The previous article on building a cross-platform C++ application with Allegro showed a short snippet of code to erect a graphical window with 3 colored regeions. A file named main.cxx was used self-contained and encompassed all the code that produced the graphics window and 3 separate regions each with a different color using Allegro 5. The regions are arranged proportionally so they could work on nearly all display resolutions past and future. The choice to use Allegro means I’ve given up pre-packaged graphical widgets such as you have in Qt, wxWidgets, FLTK, Gnome and others. Rather, I have to define each and every graphical element myself using lines, geometry, and calculation of mouse position, etc. Just like in a video game, but geared towards a standard application. I made this choice because pre-built frameworks that have widgets have a tendency to stall for a good while in their support of minor things like language versions, compiler versions, display resolutions, and so the best way to get full support for the latest technology is to get granular. Allegro provides enough encapsulation and some good high-level drawing routines that it is productive enough to make progress.
The time I’ve put in so far on this is about 3 days (roughly 2 hours at night and an hour here or there on weekends). I started on this Nov. 2nd and so far I have a revision that not only present color regions but outputs scrollbars, or at least the lines and triangles where scrollbars would go. I also took most of the code in the single file, main.cxx and broke it out into C++ classes. I did this to get the RAII idiom on the display and event pointers returned by the Allegro 5 library and to start early decoupling the display handle from the drawing from the application level code.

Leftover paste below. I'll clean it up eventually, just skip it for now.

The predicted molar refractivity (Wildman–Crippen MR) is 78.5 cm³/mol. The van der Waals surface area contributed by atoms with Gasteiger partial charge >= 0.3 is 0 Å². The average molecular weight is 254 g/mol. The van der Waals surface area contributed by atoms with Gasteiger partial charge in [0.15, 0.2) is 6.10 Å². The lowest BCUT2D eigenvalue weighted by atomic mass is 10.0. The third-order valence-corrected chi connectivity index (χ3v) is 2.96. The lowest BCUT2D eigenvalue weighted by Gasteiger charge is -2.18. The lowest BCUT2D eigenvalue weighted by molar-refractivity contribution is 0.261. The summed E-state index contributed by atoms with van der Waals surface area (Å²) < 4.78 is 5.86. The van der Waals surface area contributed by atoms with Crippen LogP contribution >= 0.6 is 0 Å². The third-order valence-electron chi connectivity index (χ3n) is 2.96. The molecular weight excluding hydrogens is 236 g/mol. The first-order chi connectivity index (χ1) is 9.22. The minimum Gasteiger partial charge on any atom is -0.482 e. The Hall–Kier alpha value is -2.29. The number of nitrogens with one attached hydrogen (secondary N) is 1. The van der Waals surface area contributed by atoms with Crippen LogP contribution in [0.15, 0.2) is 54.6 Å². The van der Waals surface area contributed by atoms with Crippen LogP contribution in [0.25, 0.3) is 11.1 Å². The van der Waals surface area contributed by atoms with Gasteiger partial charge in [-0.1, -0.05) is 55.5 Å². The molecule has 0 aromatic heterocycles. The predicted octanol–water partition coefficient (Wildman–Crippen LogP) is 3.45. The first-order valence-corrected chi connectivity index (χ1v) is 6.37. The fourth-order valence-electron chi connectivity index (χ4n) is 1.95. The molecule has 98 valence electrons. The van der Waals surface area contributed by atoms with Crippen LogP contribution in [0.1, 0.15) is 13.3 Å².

Let’s start with the file named, PrimaryDisplaySurfaceWindow.hxx. It defines the interface to the Allegro 5 library to the rest of teh application. Unlike my earlier solutions, the goal is not to create a wrapper for the graphics library this time around. Instead, the goal is to have a clean division between the graphics library and the application to minimize or eliminate the co-mingling to specific elements from either graphics processing and application logic. Doing this also consolidates the logic for determining high-level events based on changes to window size, mouse position, and other attributes of the display and peripherals.
Cross-Platform GUI Window Iteration 0.3, Allegro 5 Graphics Library, C++14 – Primary Display Surface Window Header
Further implementation of the definitions for PrimaryDisplaySurfaceWindow are in the file PrimaryDisplaySurfaceWindow.cxx. The goal of the implementation is to meet the requirements of Allegro for start-up and clean shutdown.
Cross-Platform GUI Window Iteration 0.3, Allegro 5 Graphics Library, C++14 – Primary Display Surface Window Implementation
The RssDisplay.hxx contains the definition for the class that provides an entry point into the GUI application. The GUI application is the logic that requests what is to be drawn on the screen (where and in what form) as well as the triggers define certain layout shapes and change in visual state.
Cross-Platform GUI Window Iteration 0.3, Allegro 5 Graphics Library, C++14 – Rss Display Header
The RssDisplay.cxx is the implementation that provides that actual logic of the application. At this stage, it is the early scaffold of the general structure of the application.
Cross-Platform GUI Window Iteration 0.3, Allegro 5 Graphics Library, C++14 – Rss Display Implementation
When the program is called, a main method is executed. The main method is defined in main.cxx in which the PrimaryDisplaySurfaceWindow type presented at the beginning is tied to RssDisplay. The glue is the callback function shown on line 13 below.
Cross-Platform GUI Window Iteration 0.3, Allegro 5 Graphics Library, C++14 – Program Entry